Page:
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A Guide For Live-In Landlords
What Is a Resident Landlord?
A resident landlord, sometimes referred to as a live in landlord is essentially when the owner of the property lets out either a room in their permanent residence, or a small portion of the property. This is commonly seen through subletting, but is important to make the distinction that if the resident landlord is not the owner and is an existing tenant, they must first get the consent of the owner or they could be found in breach of their tenancy agreement. For the owner of the property to qualify as a resident landlord, the rental opportunity must be their primary residence, meaning that they cannot live elsewhere.
Can a Live In Landlord Kick You Out?
When letting with a live in landlord it is essential to remember that the tenant will not have the full rights afforded through a traditional assured shorthold tenancy, but instead, be considered a lodger. With this being said the owner of the property is still not free to evict lodgers at will. If the agreement between the parties is a rolling or periodic tenancy then the resident landlord must provide the tenant with a period of notice before the eviction takes place. The length of this notice period will be detained within the agreement; but, if no such stipulation is made within the term of the tenancy agreement then “reasonable notice” must be given. Whilst this does not offer much clarity, typically this reasonable notice will be the same length as the rolling agreement; so if rent is paid each month, the notice will be four weeks.
However, if the agreement has a fixed term, typically around 6 to twelve months, the landlord will be unable to evict the tenant during this period unless both parties mutually agree to end the tenant, or the agreement contains a break clause. With this being said once this fixed term expires, owners will only need to give reasonable notice before eviction.
Do live in landlords need to be registered?
For the most part, live in landlords will not need to obtain a landlord license in order to rent out a room. However, it is worth noting that if the resident landlord allows three or more tenants from different families, each holding a different room but sharing communal areas, the property will then be considered a house in multiple occupation, or HMO, then requiring the landlord to obtain a license.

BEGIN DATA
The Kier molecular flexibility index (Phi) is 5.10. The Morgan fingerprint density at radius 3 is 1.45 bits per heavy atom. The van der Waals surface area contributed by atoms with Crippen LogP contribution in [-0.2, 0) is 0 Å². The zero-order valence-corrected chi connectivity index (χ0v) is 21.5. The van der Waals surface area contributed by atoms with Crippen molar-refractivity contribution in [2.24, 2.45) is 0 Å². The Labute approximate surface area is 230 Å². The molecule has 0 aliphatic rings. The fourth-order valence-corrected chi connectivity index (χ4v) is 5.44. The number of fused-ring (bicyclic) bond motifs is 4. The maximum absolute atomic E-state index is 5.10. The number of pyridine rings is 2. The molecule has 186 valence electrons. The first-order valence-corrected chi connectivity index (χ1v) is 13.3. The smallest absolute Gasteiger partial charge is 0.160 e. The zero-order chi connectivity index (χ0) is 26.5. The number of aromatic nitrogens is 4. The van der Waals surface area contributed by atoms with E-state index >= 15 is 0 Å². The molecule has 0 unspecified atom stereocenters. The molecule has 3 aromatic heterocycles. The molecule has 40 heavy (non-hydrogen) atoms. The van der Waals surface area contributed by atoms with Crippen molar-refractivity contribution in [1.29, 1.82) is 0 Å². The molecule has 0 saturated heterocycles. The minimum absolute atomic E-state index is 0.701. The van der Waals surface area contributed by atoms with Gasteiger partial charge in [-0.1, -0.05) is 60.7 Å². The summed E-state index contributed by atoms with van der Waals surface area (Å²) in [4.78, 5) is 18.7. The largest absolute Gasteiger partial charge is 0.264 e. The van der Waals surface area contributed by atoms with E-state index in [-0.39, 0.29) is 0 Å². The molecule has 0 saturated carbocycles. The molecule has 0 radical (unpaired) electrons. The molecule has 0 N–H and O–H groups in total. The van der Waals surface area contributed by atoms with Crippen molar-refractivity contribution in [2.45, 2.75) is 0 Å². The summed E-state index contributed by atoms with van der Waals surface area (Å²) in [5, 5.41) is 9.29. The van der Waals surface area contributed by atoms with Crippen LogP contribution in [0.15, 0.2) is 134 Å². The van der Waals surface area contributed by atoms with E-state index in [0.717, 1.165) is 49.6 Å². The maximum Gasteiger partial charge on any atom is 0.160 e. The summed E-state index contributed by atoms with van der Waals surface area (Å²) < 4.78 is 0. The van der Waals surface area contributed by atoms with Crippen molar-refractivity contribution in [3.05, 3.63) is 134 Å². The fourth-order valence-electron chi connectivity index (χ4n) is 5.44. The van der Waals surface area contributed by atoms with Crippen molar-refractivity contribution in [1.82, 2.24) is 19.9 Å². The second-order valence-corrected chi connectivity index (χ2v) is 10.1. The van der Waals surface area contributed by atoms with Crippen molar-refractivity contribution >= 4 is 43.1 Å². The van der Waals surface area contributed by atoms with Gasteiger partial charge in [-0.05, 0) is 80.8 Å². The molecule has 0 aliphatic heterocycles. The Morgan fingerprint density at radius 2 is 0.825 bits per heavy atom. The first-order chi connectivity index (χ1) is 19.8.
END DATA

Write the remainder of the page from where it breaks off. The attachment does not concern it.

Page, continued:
Does a Live in Landlord Need a Buy to Let Mortgage?
Typically, when an aspiring landlord is looking to purchase a property to let they will need to obtain a buy to let mortgage. In some instances where the occupants have already taken out a standard residential mortgage they will have two options, either approach the lender and gain permission to let, or reportage onto a buy to let product. It is worth noting that permission to let will only grant the owner consent to let for a short period of time, typically around six months. If the owner of the rental property is found to be letting to a tenant without first informing their provider than it is highly likely that they will be found in breach of their buy to let mortgage, making it far harder for them to take out lines of credit in the future. With this being said, it is essential that live in landlords note that they will be unable to obtain a buy to let mortgage as the terms of the loan prohibit the landlord living with the tenants in the rental, with some instances being treated as fraudulent behaviour.
Do I Have to Declare Rent a Room Income?
For those that are looking to increase the amount of income they can generate from their property, the Rent a Room scheme is a viable, and somewhat popular option for home owners. Alongside this additional income, landlords are also able to enjoy a certain amount of tax relief, with £7,500 a year being tax-free, with this being said if the property is being let jointly then this tax free threshold is reduced to £3,750.
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